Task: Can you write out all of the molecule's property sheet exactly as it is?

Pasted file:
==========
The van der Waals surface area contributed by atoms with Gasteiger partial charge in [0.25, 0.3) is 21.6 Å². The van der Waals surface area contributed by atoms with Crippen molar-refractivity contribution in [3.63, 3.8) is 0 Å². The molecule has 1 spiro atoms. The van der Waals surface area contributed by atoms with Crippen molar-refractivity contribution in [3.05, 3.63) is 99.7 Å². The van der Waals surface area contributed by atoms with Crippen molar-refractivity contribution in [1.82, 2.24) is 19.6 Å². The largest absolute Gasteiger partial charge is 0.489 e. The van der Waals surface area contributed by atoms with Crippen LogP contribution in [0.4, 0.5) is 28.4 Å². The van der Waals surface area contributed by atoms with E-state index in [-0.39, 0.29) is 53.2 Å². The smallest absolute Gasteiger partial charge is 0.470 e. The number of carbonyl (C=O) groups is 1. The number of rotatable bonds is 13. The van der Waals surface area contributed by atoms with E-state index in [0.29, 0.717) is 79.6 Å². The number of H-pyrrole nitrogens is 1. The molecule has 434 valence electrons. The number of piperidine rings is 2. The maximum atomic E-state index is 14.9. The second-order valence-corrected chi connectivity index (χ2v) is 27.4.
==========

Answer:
The van der Waals surface area contributed by atoms with Gasteiger partial charge in [0.25, 0.3) is 21.6 Å². The van der Waals surface area contributed by atoms with Crippen molar-refractivity contribution in [3.63, 3.8) is 0 Å². The molecule has 1 spiro atoms. The van der Waals surface area contributed by atoms with Crippen molar-refractivity contribution in [3.05, 3.63) is 99.7 Å². The van der Waals surface area contributed by atoms with Crippen molar-refractivity contribution in [1.82, 2.24) is 19.6 Å². The largest absolute Gasteiger partial charge is 0.489 e. The van der Waals surface area contributed by atoms with Crippen LogP contribution in [0.4, 0.5) is 28.4 Å². The van der Waals surface area contributed by atoms with E-state index in [-0.39, 0.29) is 53.2 Å². The smallest absolute Gasteiger partial charge is 0.470 e. The number of carbonyl (C=O) groups is 1. The number of rotatable bonds is 13. The van der Waals surface area contributed by atoms with E-state index in [0.29, 0.717) is 79.6 Å². The number of H-pyrrole nitrogens is 1. The molecule has 434 valence electrons. The number of piperidine rings is 2. The maximum atomic E-state index is 14.9. The second-order valence-corrected chi connectivity index (χ2v) is 27.4.